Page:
In this session I will discuss some of the formats and the influences that have led up to this project:

– Lawrence Wright, on Syrian Cinema in the 1970s:

– RAQS Media Collective, Delhi project Cybermohalla:

– Kutlug Ataman, video installation KUBA (I will bring DVD)

– Catherine David, DI/VISIONS:

(In the next seminar, on 30th April, we will be joined by Nora Sternfeld, Diogo Santos and Fakharzadeh Farbod from Aalto University, who are involved in this project. Together we will do a workshop in which we will pair up, introduce one another to the project as prospective interviewees and then interview one another. After that we will again discuss how to go about this with a greater awareness of what it means to interview and to draw out an account that even the interviewee does not necessarily recognise as the main account of the event.)

Thursday, 12 March 2015, 5–7pm

Location: LG02, Professor Stuart Hall Building

Visual Cultures Public Programme:

Amanda Boetzkes (University of Guelph, Canada):
‘Wasting Environments and Environments of Waste’

This lecture will consider the meaning and perception of plastic, a material that has seen a sharp increase in visibility in contemporary art of the past two decades. I argue that plastic rests at the intersection of the economic, ecological and aesthetic dilemmas which characterize our critical environment. I link plastic to an unseen stratigraphy of production and consumption generated by the global oil industry. More strongly, I show how plastic discloses the current paradigm of energy management, and its coextensive definitions of waste. The artists featured in this study visualize how automatic and autopoietic processes of global wasting (processes of machinic heterogenesis) extend into waste environments (wastescapes). In this way, plastic gathers together the seemingly dissociated registers of a restricted energy economy and ecological crisis.

Friday, 13 March 2015, 11am – 6pm

Location: Richard Hoggart Building, Room 356

Guest speaker Prof Johnny Golding:

‘Curating Radical Matter in Art and Philosophy (herding difference)’

Prof Johnny Golding is the Director of the Centre for Fine Art Research (CFAR) and holds the Chair in Philosophy and Fine Art at the School of Art, Birmingham Institute of Art & Design (BIAD). Internationally renowned for her philosophy enactments, installations and sound-scape exhibitions, her research covers the intra-disciplinary intersections of fine art, digital/electronic arts, and aesthetic epistemologies, captured through the lens of contemporary philosophy, meta-mathematics and modern physics.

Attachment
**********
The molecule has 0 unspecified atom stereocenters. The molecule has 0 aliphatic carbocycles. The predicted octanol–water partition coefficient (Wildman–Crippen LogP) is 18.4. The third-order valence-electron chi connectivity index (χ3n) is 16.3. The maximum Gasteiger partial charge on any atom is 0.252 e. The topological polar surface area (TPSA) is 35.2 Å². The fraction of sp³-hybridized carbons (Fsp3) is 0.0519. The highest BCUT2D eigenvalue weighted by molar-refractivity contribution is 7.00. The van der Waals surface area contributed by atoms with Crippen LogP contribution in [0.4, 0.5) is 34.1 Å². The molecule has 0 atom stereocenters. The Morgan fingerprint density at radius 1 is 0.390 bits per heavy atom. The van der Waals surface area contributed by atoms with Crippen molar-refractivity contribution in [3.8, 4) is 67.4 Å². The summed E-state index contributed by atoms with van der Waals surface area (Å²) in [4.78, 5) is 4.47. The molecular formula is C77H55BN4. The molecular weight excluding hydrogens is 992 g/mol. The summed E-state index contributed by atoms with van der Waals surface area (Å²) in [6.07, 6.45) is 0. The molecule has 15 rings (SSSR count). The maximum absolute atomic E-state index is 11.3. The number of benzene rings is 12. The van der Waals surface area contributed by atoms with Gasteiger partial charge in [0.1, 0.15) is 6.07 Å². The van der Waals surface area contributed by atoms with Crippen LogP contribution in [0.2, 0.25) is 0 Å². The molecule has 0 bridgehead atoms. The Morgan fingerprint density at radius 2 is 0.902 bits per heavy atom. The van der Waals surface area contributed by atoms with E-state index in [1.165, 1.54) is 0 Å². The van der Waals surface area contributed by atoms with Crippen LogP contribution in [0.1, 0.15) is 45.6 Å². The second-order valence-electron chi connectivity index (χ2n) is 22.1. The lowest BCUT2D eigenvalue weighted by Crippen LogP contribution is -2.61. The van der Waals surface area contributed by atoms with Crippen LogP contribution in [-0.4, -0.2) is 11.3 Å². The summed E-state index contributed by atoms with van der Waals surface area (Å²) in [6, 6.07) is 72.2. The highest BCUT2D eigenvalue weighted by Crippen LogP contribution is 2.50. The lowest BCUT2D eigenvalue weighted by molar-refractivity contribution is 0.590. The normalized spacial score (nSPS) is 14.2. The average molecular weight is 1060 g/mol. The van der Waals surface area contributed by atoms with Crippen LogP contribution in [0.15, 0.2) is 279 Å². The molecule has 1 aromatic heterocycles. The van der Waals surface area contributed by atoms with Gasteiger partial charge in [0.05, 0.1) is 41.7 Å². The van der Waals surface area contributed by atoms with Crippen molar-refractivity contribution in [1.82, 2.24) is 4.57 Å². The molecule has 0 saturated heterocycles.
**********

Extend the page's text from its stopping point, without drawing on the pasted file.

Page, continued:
Session outline:

Part 1, 11am – 2pm:

What is a ‘groundless’ ground and why is it crucial for contemporary (post-postmodern) aesthetics?


– Johnny Golding, ‘Fractal Philosophy’ (from Deleuze and Contemporary Art, ed. S. O’Sullivan and S. Zepke)

Part 2, 3–6pm

What is ‘meaning’, ‘identity’, ‘difference’ (and why does it matter/make matter ‘matter’)?


– Martin Heidegger, Identity and Difference (trans. Joan Stambaugh)

2–3pm: Lunch Break

8pm: Dinner together

Saturday, 14 March 2015, 12–4pm

Location: Raven Row (56 Artillery Lane, London E1 7LS; closest tube: Liverpool Street Station)

Reading group, chaired by C/K participants Carolina Rito and Rana Hamadeh (in continuation of the last Reading Group session on 31st January):

Alain Renais’s 1961 feature film, Last Year in Marienbad, and Gayatri Spivak’s 'Translator’s Preface' to Jacques Derrida’s Of Grammatology, are the selected ‘texts’ for this seminar’s reading group, which will be dedicated to modalities of reading as well as to the question of how to take part in reading. Rather than operating as centre-pieces, the two selected works are intended to function as platforms from where instances of readership can be proposed, rehearsed and tested – among these figures are reading ‘at the surface’ and reading ‘nearby’.


– Gayatri Ch. Spivak, ‘Translator’s Preface’ (from J. Derrida, Of Grammatology)

– Alain Resnais, Last Year in Marienbad (1961)

Seminar Dates: 
Wed, 11/03/2015 - 18:00 - Sat, 14/03/2015 - 16:00